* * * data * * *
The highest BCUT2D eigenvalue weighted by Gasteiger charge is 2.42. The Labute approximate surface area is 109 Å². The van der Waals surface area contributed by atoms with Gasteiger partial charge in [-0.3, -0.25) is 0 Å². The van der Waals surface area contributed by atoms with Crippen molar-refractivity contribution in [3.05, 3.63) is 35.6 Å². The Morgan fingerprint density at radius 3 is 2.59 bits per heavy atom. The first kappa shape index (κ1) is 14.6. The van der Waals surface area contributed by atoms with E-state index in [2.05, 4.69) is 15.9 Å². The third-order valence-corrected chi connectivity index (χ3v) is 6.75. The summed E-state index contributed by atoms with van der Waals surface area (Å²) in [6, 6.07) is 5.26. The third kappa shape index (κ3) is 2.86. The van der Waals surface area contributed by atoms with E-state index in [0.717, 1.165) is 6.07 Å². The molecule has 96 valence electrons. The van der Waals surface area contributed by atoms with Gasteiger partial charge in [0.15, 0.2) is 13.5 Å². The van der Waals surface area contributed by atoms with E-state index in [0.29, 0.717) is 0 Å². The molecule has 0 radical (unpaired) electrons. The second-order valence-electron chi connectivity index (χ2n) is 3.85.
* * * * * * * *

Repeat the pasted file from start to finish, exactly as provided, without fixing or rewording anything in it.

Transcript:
The highest BCUT2D eigenvalue weighted by Gasteiger charge is 2.42. The Labute approximate surface area is 109 Å². The van der Waals surface area contributed by atoms with Gasteiger partial charge in [-0.3, -0.25) is 0 Å². The van der Waals surface area contributed by atoms with Crippen molar-refractivity contribution in [3.05, 3.63) is 35.6 Å². The Morgan fingerprint density at radius 3 is 2.59 bits per heavy atom. The first kappa shape index (κ1) is 14.6. The van der Waals surface area contributed by atoms with E-state index in [2.05, 4.69) is 15.9 Å². The third-order valence-corrected chi connectivity index (χ3v) is 6.75. The summed E-state index contributed by atoms with van der Waals surface area (Å²) in [6, 6.07) is 5.26. The third kappa shape index (κ3) is 2.86. The van der Waals surface area contributed by atoms with E-state index in [0.717, 1.165) is 6.07 Å². The molecule has 96 valence electrons. The van der Waals surface area contributed by atoms with Gasteiger partial charge in [0.15, 0.2) is 13.5 Å². The van der Waals surface area contributed by atoms with E-state index in [0.29, 0.717) is 0 Å². The molecule has 0 radical (unpaired) electrons. The second-order valence-electron chi connectivity index (χ2n) is 3.85.